- I got a brand new pair of roller skates,
- You got a brand new key.
- I think that we should get together and try them out, to see … –
song and lyrics by Melanie Anne Safka-Schekeryk
The roller skates in question would have been children’s quad skates, like those in today’s photo, which were clamped to the soles of ordinary shoes. The clamps were tightened with a special “key” that was basically a very simple socket wrench. If the key was lost or misplaced, a screwdriver or other tool could usually substitute, though at some inconvenience. Although the lyrics claim that the roller skates are “brand new,” the girl has presumably either lost her key, or the boy of the song is now in possession of it.
In an interview with classic rock music journalist Ray Shasho on July 22, 2013, Melanie describes the inspiration behind Brand New Key … “I was fasting with a twenty-seven day fast on water. I broke the fast and went back to my life living in New Jersey and we were going to a flea market around six in the morning. On the way back …and I had just broken the fast, from the flea market, we passed a McDonald’s and the aroma hit me, and I had been a vegetarian before the fast. So we pulled into the McDonald’s and I got the whole works … the burger, the shake and the fries … and no sooner after I finished that last bite of my burger …that song was in my head. The aroma brought back memories of roller skating and learning to ride a bike and the vision of my dad holding the back fender of the tire. And me saying to my dad …“You’re holding, you’re holding, you’re holding, right? Then I’d look back and he wasn’t holding and I’d fall. So that whole thing came back to me and came out in this song.”
The pop song became a novelty hit in 1971-72. It was her biggest hit, reaching No. 1 on the Billboard Hot 100 singles chart in December 1971 and January 1972 and it reached No. 1 in Canada and Australia and No. 4 in the UK charts.
These were the first kind of skates I ever had…and come to think of it, the only skates I ever had. When I was a kid in Iowa, every Friday night all the farmers from the area would bring their kids into the tiny hamlet of Churdan where there was a concrete “skating rink” where we’d strap on our skates and go round and round for what seemed to be hours. I remember in the summer it could get pretty hot, and in the late fall it could be pretty cold. Of course, once the snow fell, the skating was over for the season. So, when I saw these at the Treasure Island Flea Market, I just had to take their picture for old time’s sake!
ON THIS DAY IN HISTORY: in 1869, convinced they would have a better chance of surviving the desert than the raging rapids that lay ahead, three men left John Wesley Powell’s expedition through the Grand Canyon to scale the cliffs to the plateau above.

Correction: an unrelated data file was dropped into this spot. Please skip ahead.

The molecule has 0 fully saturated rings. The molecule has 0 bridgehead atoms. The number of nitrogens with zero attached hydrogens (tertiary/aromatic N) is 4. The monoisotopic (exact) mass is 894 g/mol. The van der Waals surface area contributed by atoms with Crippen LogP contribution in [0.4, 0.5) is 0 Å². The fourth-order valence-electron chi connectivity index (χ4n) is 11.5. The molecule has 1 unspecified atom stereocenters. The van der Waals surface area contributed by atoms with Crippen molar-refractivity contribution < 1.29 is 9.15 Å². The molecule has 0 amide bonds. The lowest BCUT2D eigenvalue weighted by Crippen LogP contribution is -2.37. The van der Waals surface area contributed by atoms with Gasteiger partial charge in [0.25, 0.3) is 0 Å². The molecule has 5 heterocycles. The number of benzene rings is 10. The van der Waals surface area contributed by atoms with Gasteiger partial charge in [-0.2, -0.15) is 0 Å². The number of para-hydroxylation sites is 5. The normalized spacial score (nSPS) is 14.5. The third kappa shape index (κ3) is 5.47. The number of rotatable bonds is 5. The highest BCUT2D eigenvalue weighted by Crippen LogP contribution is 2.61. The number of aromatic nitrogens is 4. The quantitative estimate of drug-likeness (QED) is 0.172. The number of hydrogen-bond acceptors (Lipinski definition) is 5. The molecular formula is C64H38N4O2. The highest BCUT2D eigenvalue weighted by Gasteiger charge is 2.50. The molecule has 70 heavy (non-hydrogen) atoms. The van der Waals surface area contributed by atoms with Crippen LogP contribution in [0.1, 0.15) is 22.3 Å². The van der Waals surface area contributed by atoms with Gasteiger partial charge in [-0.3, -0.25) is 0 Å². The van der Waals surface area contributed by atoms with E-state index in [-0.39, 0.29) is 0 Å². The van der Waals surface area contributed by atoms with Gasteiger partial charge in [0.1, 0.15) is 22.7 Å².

Though it turned out the men had made a serious mistake, they can hardly be faulted for believing that Powell’s plan to float the brutal rapids was suicidal. Powell, a one-armed Civil War veteran and self-trained naturalist, had embarked on his daring descent of the mighty Colorado River three months earlier. Accompanied by 11 men in four wooden boats, he led the expedition through the Grand Canyon and over punishing rapids that many would hesitate to run even with modern rafts.
The worst was yet to come. Near the lower end of the canyon, the party heard the roar of giant rapids. Moving to shore, they explored on foot and saw, in the words of one man, “the worst rapids yet.” Powell agreed, writing that, “The billows are huge and I fear our boats could not ride them…There is discontent in the camp tonight and I fear some of the party will take to the mountains but hope not.”
The next day, three of Powell’s men did leave. Convinced that the rapids were impassable, they decided to take their chances crossing the harsh desert lands above the canyon rims. On this day in 1869, Seneca Howland, O.G. Howland, and William H. Dunn said goodbye to Powell and the other men and began the long climb up out of the Grand Canyon. The remaining members of the party steeled themselves, climbed into boats, and pushed off into the wild rapids.
Amazingly, all of them survived and the expedition emerged from the canyon the next day. When he reached the nearest settlement, Powell learned that the three men who left had been less fortunate–they encountered a war party of Shivwit Indians and were killed. Ironically, the three murders were initially seen as more newsworthy than Powell’s feat and the expedition gained valuable publicity. When Powell embarked on his second trip through the Grand Canyon in 1871, the publicity from the first trip had insured that the second voyage was far better financed than the first.
TRIVIA FOR TODAY: The Associated Press reported in December 1985, in Eugene, Oregon, a 6-month-old kitten set a Christmas tree on fire while batting at the lighted bulbs. The heat of the fire cracked a nearby fishbowl, and water from the bowl doused some of the fire. Firefighters arrived within minutes of the fire starting and put out the fire, which had spread to the carpet. A goldfish named Clyde was found lying prone in the cracked bowl, and when put into another bowl with water, was quickly revived and survived the ordeal. The water in Clyde’s bowl had prevented the fire from getting out of control.